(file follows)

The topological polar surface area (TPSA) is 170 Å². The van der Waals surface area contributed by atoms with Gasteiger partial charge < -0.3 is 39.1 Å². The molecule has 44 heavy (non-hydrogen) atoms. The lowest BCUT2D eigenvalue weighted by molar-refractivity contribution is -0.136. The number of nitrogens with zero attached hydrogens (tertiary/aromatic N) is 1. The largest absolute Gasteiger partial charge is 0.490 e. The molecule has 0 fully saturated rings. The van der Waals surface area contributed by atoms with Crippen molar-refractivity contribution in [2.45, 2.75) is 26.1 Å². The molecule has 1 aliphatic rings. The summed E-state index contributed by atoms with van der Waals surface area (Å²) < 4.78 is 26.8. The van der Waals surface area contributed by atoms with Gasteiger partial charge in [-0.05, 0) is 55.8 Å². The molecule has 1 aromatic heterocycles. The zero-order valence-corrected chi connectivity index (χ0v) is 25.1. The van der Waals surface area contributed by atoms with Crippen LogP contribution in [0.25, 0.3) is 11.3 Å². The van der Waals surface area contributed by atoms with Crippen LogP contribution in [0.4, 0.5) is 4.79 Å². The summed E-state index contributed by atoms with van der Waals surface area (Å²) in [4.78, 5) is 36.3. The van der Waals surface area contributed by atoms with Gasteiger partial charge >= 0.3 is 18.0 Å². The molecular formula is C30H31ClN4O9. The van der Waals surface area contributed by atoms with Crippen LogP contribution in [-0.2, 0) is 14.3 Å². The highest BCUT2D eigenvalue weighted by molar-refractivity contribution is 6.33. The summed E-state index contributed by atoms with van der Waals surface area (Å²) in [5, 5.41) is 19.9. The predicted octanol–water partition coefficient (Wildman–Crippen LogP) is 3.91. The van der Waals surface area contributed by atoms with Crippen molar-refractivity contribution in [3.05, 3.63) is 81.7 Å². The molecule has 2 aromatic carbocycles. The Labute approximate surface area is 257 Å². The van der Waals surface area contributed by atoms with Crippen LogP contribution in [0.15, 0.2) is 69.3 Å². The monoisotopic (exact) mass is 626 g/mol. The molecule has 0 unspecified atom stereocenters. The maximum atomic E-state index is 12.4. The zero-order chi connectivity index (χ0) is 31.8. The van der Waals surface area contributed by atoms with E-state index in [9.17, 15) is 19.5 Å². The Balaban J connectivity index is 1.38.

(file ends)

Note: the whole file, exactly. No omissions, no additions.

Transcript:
The topological polar surface area (TPSA) is 170 Å². The van der Waals surface area contributed by atoms with Gasteiger partial charge < -0.3 is 39.1 Å². The molecule has 44 heavy (non-hydrogen) atoms. The lowest BCUT2D eigenvalue weighted by molar-refractivity contribution is -0.136. The number of nitrogens with zero attached hydrogens (tertiary/aromatic N) is 1. The largest absolute Gasteiger partial charge is 0.490 e. The molecule has 0 fully saturated rings. The van der Waals surface area contributed by atoms with Crippen molar-refractivity contribution in [2.45, 2.75) is 26.1 Å². The molecule has 1 aliphatic rings. The summed E-state index contributed by atoms with van der Waals surface area (Å²) < 4.78 is 26.8. The van der Waals surface area contributed by atoms with Gasteiger partial charge in [-0.05, 0) is 55.8 Å². The molecule has 1 aromatic heterocycles. The zero-order valence-corrected chi connectivity index (χ0v) is 25.1. The van der Waals surface area contributed by atoms with Crippen LogP contribution in [0.25, 0.3) is 11.3 Å². The van der Waals surface area contributed by atoms with Crippen LogP contribution in [0.4, 0.5) is 4.79 Å². The summed E-state index contributed by atoms with van der Waals surface area (Å²) in [4.78, 5) is 36.3. The van der Waals surface area contributed by atoms with Gasteiger partial charge >= 0.3 is 18.0 Å². The molecular formula is C30H31ClN4O9. The van der Waals surface area contributed by atoms with Crippen LogP contribution in [-0.2, 0) is 14.3 Å². The highest BCUT2D eigenvalue weighted by molar-refractivity contribution is 6.33. The summed E-state index contributed by atoms with van der Waals surface area (Å²) in [5, 5.41) is 19.9. The predicted octanol–water partition coefficient (Wildman–Crippen LogP) is 3.91. The van der Waals surface area contributed by atoms with Crippen molar-refractivity contribution in [3.05, 3.63) is 81.7 Å². The molecule has 2 aromatic carbocycles. The Labute approximate surface area is 257 Å². The van der Waals surface area contributed by atoms with Crippen LogP contribution in [0.15, 0.2) is 69.3 Å². The monoisotopic (exact) mass is 626 g/mol. The molecule has 0 unspecified atom stereocenters. The maximum atomic E-state index is 12.4. The zero-order chi connectivity index (χ0) is 31.8. The van der Waals surface area contributed by atoms with E-state index in [9.17, 15) is 19.5 Å². The Balaban J connectivity index is 1.38.